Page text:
If success were simple and easy to understand, anyone who is willing to work and perseveres would achieve their goal. However, as everyone knows, working hard and working with determination does not always give the desired results, and this can sometimes make you feel empty. We can blame luck, but science shows that we often create our own luck. But what stands between those who are ready to shed blood, sweat, and tears for their goals, and success?
Mostly our attitude towards events.
According to a group of experts, your thinking and mindset are just as important as your inspiration and effort when it comes to success. So what are the common mistakes made about mindset?
1) Not Defining Success
Run as fast as you want, if you don’t have a goal in mind, all your efforts will be in vain. Success cannot define itself. You have to know what you’re trying to achieve in order for you to start getting justice for your efforts. This may be a full bank account, a rich life filled with unusual experiences, or a joyful family.
For the most part, we all strive for lives we don’t want in the first place, but think we should have: a well-paying job, a prestigious title, and lots of money. Maybe you’d rather travel the world than start a business. Strive to understand where your goals are coming from, and you’ll find that you don’t feel successful because you’re actually chasing the wrong things. At the end of the day, you are the one who will judge success or not, because only you can define your success.
Follow your own internal compass, not maps given to you by others, says Srinivas Rao, author of Medium. If you use that map for a long time, you start to miss that your whole journey is really just the plans others have made for us. We stop questioning altogether because we think it’s the safe, the simple, the sure-fire way to get us somewhere. But using other people’s maps has some serious consequences. In the best-case scenario, you do things that have proven to work. At its worst, you’re nothing but faded imitations of those who have gone on this journey before us.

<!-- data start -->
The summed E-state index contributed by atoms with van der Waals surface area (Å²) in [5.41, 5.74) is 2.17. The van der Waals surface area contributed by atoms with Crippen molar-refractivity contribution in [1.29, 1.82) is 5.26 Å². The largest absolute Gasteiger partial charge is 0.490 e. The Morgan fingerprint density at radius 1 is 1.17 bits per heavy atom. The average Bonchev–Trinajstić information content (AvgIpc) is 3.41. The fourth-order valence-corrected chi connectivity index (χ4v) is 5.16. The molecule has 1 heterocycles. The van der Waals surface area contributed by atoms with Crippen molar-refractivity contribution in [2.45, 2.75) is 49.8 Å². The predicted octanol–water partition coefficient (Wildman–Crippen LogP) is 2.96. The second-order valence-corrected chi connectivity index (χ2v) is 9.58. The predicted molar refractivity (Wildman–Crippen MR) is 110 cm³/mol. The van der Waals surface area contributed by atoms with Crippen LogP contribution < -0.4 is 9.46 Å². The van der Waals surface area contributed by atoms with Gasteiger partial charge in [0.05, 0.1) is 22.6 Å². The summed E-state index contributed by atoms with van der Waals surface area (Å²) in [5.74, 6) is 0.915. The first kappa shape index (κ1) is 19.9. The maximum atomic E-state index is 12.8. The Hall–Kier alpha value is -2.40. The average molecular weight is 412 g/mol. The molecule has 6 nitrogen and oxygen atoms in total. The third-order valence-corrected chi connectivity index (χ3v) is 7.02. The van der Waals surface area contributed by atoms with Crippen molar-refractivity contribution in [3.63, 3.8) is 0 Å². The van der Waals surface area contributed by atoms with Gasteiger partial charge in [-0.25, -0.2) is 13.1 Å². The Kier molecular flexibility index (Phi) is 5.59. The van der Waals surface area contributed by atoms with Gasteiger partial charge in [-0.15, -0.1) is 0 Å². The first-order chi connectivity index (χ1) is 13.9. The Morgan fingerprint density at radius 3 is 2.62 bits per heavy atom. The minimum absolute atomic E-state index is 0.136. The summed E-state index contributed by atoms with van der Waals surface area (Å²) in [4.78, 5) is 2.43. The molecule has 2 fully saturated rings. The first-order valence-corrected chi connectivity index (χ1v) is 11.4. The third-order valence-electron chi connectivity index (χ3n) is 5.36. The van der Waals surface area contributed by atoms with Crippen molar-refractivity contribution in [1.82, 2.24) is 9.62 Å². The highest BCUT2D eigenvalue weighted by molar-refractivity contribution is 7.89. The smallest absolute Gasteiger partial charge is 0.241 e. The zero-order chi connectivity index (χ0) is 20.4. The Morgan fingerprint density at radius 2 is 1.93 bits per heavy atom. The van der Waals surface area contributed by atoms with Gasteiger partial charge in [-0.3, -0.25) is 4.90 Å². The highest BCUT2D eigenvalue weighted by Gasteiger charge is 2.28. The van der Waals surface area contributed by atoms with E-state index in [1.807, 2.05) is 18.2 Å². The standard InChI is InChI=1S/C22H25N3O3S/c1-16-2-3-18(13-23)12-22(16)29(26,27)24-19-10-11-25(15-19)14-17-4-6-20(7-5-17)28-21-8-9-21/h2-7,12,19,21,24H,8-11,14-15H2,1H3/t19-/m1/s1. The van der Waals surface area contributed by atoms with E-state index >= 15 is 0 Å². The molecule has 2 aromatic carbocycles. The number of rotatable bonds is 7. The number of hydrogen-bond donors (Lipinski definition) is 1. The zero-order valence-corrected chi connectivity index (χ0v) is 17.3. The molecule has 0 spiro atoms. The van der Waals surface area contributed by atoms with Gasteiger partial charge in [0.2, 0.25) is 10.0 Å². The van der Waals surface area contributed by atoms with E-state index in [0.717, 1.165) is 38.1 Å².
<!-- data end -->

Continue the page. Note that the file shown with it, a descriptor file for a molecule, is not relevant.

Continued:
2) Evaluating Oneself in Wrong Contexts
We all have strengths and weaknesses. And we can only be successful in areas where your strengths shine and your weaknesses are irrelevant. It cannot be expected that someone with a bad ear for music will come to a place with a microphone in their hand, or that a maverick entrepreneur will be successful in bureaucratic paperwork.
Career counselor Mike Iamele, citing an example of a receptionist friend, explains: “He hated his job. He was always on social media and whenever he got the chance he would create design brochures for his future company. He finally dared to quit his job and within months, with no formal training, he became one of the city’s foremost graphic designers. He spends all day developing social media strategies, working on graphic designs and working as a freelancer.” Iamele reminds you that as long as you put yourself in toxic relationships that do not highlight your strengths, and take jobs that do not satisfy you, you will not be able to achieve success.
3) Focusing Too Much on Pleasing Others
Kindness is virtue. A life dedicated to service to others is a valuable life. But that doesn’t mean that success always means trying to please. Those who are truly successful know their own agenda and know how to say “no” when necessary.
No one is telling you to be sullen and constantly antagonistic. But as Iamele puts it: “Being friends, family, or someone you care about from time to time to annoy or disagree with them means you are getting closer and closer to your authentic reality. As you put forward your own priorities, you get closer to the life you truly want, not to others”.
Canadian physician Gabor Maté, a leading researcher on trauma, childhood, and addiction, and author of several international bestselling books (especially when the Body Says No: The Costs of Emotional Stress), says that being kind all the time will “kill” you, genuine He says that as you suppress your ego, your body will eventually say “no!” You can view it in detail here: